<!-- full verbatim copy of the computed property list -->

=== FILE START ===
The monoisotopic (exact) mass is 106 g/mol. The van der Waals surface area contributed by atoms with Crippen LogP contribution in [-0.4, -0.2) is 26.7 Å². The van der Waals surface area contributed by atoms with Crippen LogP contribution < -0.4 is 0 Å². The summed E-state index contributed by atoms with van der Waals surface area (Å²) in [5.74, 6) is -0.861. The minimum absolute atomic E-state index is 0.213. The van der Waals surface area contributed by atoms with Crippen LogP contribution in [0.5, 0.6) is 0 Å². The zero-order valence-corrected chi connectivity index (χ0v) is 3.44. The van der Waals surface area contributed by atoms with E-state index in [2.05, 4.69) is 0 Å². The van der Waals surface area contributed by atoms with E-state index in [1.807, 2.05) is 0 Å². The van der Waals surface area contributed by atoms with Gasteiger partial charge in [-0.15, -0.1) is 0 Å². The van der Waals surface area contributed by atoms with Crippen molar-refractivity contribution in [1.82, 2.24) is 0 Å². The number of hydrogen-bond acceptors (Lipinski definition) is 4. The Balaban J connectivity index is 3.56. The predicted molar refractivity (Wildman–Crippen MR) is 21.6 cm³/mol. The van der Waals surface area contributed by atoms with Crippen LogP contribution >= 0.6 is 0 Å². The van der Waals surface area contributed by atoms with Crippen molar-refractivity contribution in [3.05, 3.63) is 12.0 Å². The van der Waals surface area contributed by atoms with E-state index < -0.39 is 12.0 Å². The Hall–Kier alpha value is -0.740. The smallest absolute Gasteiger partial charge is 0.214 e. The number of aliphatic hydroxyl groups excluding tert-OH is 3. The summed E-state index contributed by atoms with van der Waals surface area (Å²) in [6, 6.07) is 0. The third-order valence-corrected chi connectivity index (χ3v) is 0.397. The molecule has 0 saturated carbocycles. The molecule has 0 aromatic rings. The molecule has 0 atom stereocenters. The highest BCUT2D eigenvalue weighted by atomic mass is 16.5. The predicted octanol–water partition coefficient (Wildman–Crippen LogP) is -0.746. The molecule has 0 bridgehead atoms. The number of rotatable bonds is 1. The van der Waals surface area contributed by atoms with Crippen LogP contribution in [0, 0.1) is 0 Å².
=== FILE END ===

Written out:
The monoisotopic (exact) mass is 106 g/mol. The van der Waals surface area contributed by atoms with Crippen LogP contribution in [-0.4, -0.2) is 26.7 Å². The van der Waals surface area contributed by atoms with Crippen LogP contribution < -0.4 is 0 Å². The summed E-state index contributed by atoms with van der Waals surface area (Å²) in [5.74, 6) is -0.861. The minimum absolute atomic E-state index is 0.213. The van der Waals surface area contributed by atoms with Crippen LogP contribution in [0.5, 0.6) is 0 Å². The zero-order valence-corrected chi connectivity index (χ0v) is 3.44. The van der Waals surface area contributed by atoms with E-state index in [2.05, 4.69) is 0 Å². The van der Waals surface area contributed by atoms with E-state index in [1.807, 2.05) is 0 Å². The van der Waals surface area contributed by atoms with Gasteiger partial charge in [-0.15, -0.1) is 0 Å². The van der Waals surface area contributed by atoms with Crippen molar-refractivity contribution in [1.82, 2.24) is 0 Å². The number of hydrogen-bond acceptors (Lipinski definition) is 4. The Balaban J connectivity index is 3.56. The predicted molar refractivity (Wildman–Crippen MR) is 21.6 cm³/mol. The van der Waals surface area contributed by atoms with Crippen LogP contribution >= 0.6 is 0 Å². The van der Waals surface area contributed by atoms with Crippen molar-refractivity contribution in [3.05, 3.63) is 12.0 Å². The van der Waals surface area contributed by atoms with E-state index < -0.39 is 12.0 Å². The Hall–Kier alpha value is -0.740. The smallest absolute Gasteiger partial charge is 0.214 e. The number of aliphatic hydroxyl groups excluding tert-OH is 3. The summed E-state index contributed by atoms with van der Waals surface area (Å²) in [6, 6.07) is 0. The third-order valence-corrected chi connectivity index (χ3v) is 0.397. The molecule has 0 saturated carbocycles. The molecule has 0 aromatic rings. The molecule has 0 atom stereocenters. The highest BCUT2D eigenvalue weighted by atomic mass is 16.5. The predicted octanol–water partition coefficient (Wildman–Crippen LogP) is -0.746. The molecule has 0 bridgehead atoms. The number of rotatable bonds is 1. The van der Waals surface area contributed by atoms with Crippen LogP contribution in [0, 0.1) is 0 Å².